Rock Band Blitz
The decline of peripheral-based rhythm games has left many gamers curious to see Harmonix’s next big move outside of the Dance Central series. The iOS app VidRhythm provided a few chuckles, and the developer continues to sustain the Rock Band series with weekly downloadable songs, but neither one offers a new, unique experience for consoles. Rock Band Blitz is here to kickstart your love for music games without socially risky dance moves or plastic instruments. It’s a downloadable rhythm game featuring controller-based gameplay in line with the developer’s PlayStation 2 classics Amplitude and Frequency that benefits from cross-compatibility with Rock Band’s existing music catalogue.
I got my hands on Rock Band Blitz at this year’s Game Developers Conference. I acted on impulse during my hands-on time, immediately selecting Iron Maiden’s “Hallowed Be Thy Name.” The seven-minute roller coaster of a heavy metal track gave me a great chance to familiarize myself with the controls. Note gems scroll down a highway as you hop between instrument tracks, hitting two buttons in rhythm with the song. Building up your score multiplier by jamming away on each track is simple enough, but juggling five of them at once to rack up points requires a zen-like state. The game supports multiple controller layouts as well, which you can tinker with to find whatever is most comfortable.
Rock Band Blitz is played with one controller by one person, but Harmonix is betting that competitive music fans are going to want to trounce their friends’ leaderboard scores. The focus of the game is to keep instruments’ point multipliers up, but players can use over 10 power-ups to inflate their scores. The bottle rocket power-up destroys note gems in the distance, and the bandmate power-up makes tracks play by themselves. Performing well in songs earns currency to spend on new power-ups, which are set before each song.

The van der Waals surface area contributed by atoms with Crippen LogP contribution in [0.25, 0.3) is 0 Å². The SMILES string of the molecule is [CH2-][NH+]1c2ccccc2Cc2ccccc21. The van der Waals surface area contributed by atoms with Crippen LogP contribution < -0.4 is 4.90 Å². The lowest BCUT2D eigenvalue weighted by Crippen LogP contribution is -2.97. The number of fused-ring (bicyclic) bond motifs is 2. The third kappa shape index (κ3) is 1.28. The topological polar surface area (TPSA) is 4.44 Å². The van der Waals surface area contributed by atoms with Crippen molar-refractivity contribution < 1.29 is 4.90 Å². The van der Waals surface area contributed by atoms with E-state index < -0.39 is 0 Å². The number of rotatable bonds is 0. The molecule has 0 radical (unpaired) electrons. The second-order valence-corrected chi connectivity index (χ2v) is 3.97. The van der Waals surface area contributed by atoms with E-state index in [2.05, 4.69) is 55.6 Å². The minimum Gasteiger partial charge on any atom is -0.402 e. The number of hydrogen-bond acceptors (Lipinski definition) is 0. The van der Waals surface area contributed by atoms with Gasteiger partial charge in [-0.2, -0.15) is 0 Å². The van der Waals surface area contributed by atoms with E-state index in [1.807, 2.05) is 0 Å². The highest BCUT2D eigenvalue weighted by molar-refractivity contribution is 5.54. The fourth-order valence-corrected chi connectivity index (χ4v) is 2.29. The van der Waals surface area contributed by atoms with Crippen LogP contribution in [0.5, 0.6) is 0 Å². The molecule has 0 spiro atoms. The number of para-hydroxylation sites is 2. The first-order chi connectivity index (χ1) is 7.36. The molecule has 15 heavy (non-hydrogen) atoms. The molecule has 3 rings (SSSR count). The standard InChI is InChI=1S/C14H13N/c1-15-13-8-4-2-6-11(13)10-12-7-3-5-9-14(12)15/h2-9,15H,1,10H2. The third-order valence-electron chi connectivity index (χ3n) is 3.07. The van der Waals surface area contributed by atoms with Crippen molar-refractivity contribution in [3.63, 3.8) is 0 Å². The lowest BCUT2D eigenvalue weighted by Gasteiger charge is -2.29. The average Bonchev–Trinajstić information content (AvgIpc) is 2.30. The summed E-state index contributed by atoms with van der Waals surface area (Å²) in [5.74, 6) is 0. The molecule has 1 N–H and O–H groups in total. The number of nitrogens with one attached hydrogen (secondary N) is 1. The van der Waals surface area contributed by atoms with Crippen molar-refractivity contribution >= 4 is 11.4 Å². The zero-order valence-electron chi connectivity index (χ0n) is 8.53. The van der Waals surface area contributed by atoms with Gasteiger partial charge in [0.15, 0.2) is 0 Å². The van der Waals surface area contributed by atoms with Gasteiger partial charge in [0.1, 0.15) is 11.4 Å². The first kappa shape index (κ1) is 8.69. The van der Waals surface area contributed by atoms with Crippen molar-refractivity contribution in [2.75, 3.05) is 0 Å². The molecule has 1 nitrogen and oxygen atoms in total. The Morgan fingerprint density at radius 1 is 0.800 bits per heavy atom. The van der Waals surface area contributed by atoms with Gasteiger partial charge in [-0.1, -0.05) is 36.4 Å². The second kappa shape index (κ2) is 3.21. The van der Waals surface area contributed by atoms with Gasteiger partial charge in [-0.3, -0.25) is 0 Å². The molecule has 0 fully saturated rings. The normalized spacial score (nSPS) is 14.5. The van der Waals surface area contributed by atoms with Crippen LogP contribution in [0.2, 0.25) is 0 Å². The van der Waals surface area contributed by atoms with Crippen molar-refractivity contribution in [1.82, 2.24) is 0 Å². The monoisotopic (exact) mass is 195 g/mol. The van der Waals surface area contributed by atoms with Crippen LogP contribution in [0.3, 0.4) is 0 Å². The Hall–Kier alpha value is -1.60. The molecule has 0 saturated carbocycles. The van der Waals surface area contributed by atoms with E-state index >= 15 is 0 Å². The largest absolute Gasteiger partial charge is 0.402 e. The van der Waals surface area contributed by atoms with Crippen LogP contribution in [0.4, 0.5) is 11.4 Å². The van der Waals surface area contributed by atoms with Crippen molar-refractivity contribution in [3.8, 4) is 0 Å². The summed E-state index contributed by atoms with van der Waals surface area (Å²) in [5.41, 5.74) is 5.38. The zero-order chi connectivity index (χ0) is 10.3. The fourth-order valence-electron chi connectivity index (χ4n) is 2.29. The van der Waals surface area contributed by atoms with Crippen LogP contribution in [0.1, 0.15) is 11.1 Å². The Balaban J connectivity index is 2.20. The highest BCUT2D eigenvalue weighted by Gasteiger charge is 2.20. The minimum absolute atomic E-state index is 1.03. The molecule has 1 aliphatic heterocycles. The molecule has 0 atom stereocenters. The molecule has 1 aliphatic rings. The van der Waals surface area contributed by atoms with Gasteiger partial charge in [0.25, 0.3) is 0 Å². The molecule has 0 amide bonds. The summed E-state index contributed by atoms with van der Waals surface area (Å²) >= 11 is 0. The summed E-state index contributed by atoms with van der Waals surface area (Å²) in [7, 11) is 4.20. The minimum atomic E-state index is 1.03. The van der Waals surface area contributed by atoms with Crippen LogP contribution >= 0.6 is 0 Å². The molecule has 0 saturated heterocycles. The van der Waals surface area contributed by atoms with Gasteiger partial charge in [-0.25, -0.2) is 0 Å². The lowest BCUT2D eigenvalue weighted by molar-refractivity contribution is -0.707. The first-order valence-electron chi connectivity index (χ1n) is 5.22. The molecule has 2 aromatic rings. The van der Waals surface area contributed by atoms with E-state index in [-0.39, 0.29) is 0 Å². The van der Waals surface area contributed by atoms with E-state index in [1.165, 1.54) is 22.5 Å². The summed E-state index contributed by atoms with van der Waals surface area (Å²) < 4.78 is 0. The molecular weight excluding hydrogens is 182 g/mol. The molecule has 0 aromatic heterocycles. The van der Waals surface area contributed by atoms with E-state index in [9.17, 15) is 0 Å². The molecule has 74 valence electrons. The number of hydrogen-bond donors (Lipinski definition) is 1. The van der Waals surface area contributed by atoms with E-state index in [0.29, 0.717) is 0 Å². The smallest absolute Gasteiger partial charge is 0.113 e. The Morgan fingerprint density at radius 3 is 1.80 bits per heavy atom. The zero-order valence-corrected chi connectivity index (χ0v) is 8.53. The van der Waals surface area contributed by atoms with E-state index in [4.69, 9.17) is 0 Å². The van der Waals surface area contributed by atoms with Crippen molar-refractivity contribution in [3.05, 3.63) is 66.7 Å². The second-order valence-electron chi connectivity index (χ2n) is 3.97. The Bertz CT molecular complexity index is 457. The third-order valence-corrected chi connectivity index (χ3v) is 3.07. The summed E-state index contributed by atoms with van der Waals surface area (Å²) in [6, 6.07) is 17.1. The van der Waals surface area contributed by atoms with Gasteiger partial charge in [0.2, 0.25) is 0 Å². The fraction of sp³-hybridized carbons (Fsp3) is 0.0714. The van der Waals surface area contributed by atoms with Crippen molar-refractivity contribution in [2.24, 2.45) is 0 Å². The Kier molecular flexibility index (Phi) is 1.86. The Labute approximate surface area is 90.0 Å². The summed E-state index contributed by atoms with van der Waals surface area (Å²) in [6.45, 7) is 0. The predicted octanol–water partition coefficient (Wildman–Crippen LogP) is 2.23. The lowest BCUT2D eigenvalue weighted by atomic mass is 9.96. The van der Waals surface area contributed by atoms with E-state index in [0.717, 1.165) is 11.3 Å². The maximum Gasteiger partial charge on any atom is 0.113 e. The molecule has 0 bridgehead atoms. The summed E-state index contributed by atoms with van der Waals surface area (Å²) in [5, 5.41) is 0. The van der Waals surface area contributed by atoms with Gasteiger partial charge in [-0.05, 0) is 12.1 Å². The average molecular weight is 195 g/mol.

Rock Band Blitz adds 20 new songs to the Rock Band catalogue. Harmonix has announced “Jessie’s Girl” by Rick Springfield, “Pumped Up Kicks” by Foster the People, “Bang Your Head (Metal Health)” by Quiet Riot, and “Always” by Blink-182.
Rock Band Blitz also supports most of your existing catalog of Rock Band songs, which includes purchased songs and exported tracks from every game except Rock Band 3 and The Beatles Rock Band, neither of which have an export option. I asked Harmonix about the possibility of playing Rock Band 3 songs in Rock Band Blitz in the future, and the developer said there are currently no plans but it hasn't been ruled out completely. In the meantime, you can play Rock Band Blitz’s 20 new songs in Rock Band 3. So if you want to throw on a neon pink shirt and rock out to “Jessie’s Girl” on keyboard, you’re free to do so in Rock Band 3 after picking up Rock Band Blitz.
Music games may have faded from the spotlight of my gaming rotation, but they never completely died. I still love busting out the instruments and rocking out with friends until morning, but other times I just want to interact with my favorite songs in a simpler way. With its controller-based play and downloadable format, Rock Band Blitz sounds like the accessible game I need. Harmonix plans to release Rock Band Blitz on PlayStation Network and Xbox Live Arcade this summer.